Vladimir Putin and Joe Biden in Geneva
Alexander Zemlianichenko / AP
Joe Biden and Vladimir Putin agree on at least one thing when it comes to cybersecurity, at least that's what the US president said after a meeting with his Russian counterpart in Geneva. “How would you feel if ransomware hit the pipelines of your oil fields would attack? ”he asked Putin.
The Russian President's answer was: "It matters".
Just as it mattered to Biden when the Colonial Pipeline company was hacked in May and the main oil pipeline supplying the US east coast had to be shut down for days.
But the supposed unity does not go very far.
On the contrary, it is sometimes difficult to tell when Biden and Putin are talking about the same topic and when they are not.
That starts with Biden's demand to define certain areas as taboo for attacks: »I was talking about the suggestion that certain critical infrastructures should not be attacked, period.
Neither with cyber attacks (“attack by cyber”) nor in any other way. ”Biden had meant 16 sectors, including chemistry, energy supply, food and agriculture, health, nuclear reactors, transport, water and waste processing.
So far, so clear.
But what exactly did Biden mean by "attack by cyber"?
His pipeline example suggests that he is interested in ransomware: encryption Trojans that criminals have been using for months and years to cripple and blackmail companies all over the world, but also authorities, educational institutions and utilities.
After all, the US and Russia are talking about ransomware
The US has been accusing Russia for a long time: The Russian government allows ransomware groups that operate from Russia as long as their victims are not Russians and as long as they are available to the state or the secret services for hacking contract work if necessary .
This can actually be observed in parts.
IT security companies recognize from their customers' telemetry data, among other things, that such attacks are very rare within Russia.
Sometimes the encryption Trojan's code even includes the command not to take action if something in the infected computer indicates that it is in Russia.
The US and Russia have now agreed that they want to at least talk to each other about the ransomware complex. After all. However, the details are currently unclear: Does the US require the arrest and extradition of suspects whom it has recently identified more frequently? Or would you be satisfied with a more informal tip from the Russian government to criminals in your own country? For now one can only speculate about this. Whether the agreement reached in Geneva to talk to one another can reassure US companies and operators of critical infrastructures as long as there are still several successful ransomware attacks per week is a different matter anyway.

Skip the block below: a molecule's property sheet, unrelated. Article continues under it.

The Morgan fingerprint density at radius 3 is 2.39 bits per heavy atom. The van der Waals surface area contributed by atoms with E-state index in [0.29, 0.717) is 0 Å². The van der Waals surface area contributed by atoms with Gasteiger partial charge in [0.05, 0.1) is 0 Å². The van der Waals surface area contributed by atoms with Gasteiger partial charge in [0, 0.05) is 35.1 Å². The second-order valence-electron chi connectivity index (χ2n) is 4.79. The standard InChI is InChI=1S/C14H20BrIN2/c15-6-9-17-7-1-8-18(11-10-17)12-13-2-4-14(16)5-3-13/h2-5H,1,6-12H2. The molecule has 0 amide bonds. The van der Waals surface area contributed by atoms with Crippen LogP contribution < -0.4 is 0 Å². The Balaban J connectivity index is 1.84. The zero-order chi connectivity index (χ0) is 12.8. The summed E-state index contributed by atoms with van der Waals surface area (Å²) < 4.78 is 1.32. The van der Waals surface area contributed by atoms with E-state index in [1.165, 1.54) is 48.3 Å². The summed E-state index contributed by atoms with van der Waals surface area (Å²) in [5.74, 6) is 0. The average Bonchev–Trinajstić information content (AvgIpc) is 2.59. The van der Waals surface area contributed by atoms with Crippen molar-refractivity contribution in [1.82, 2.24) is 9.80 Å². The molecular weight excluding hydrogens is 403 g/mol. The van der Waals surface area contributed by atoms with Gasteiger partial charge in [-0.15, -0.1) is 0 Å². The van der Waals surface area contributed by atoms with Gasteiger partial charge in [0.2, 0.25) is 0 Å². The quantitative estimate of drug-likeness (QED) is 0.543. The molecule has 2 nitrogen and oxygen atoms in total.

The debate is made considerably more complicated by another type of “attack by cyber”, and by the fact that cyber apples are compared with cyber pears. Both governments and many media outlets do this when they - intentionally or not - blur the cases in which opportunistic, financially motivated criminals are at work and in which cases a state is really behind a hack.
What became known as the “SolarWinds hack” at the beginning of the year was, according to all that is known so far, a state “attack by cyber” that could have killed around 18,000 SolarWinds customers because they had a compromised update SolarWinds software installed.
The fact that the perpetrators did not even use the possible access through the back door, but instead concentrated on a few goals, was lost in the public discussion.
What remained was the impression of a massive attack primarily on US companies.
It was most likely a very targeted espionage operation.
This is completely different from a ransomware case, but this nuance is removed by simply calling everything "cyberattack".
Putin takes advantage of that. When, as is so often the case, he counters US allegations of ransomware attacks by groups allegedly operating from Russia by pointing out that the US itself would attack Russian computers and networks itself - for which he never gives concrete examples - then he also mixes espionage and Crime. "Whataboutism" is what they call it: distracting people with a completely different topic. For a more accurate comparison, he lacks active ransomware perpetrators who are based in the USA and are looking for victims in Russia.
After the meeting in Geneva, the first thing to say is: Neither the US government nor the Kremlin will probably ever say it out loud, but that (cyber) espionage is taking place and tools are used that are similar to those of very capable criminals and vice versa and won't shake it.
Second, don't expect the ransomware talks to be too obvious either.
It is highly unlikely that Russia will suddenly extradite the suspects identified by the US.
Should the number of ransomware attacks on US facilities suddenly decrease, it would be a confirmation of the direct influence of the Russian government on the criminal gangs suspected by the US.
Putin will hardly do the US president this favor either.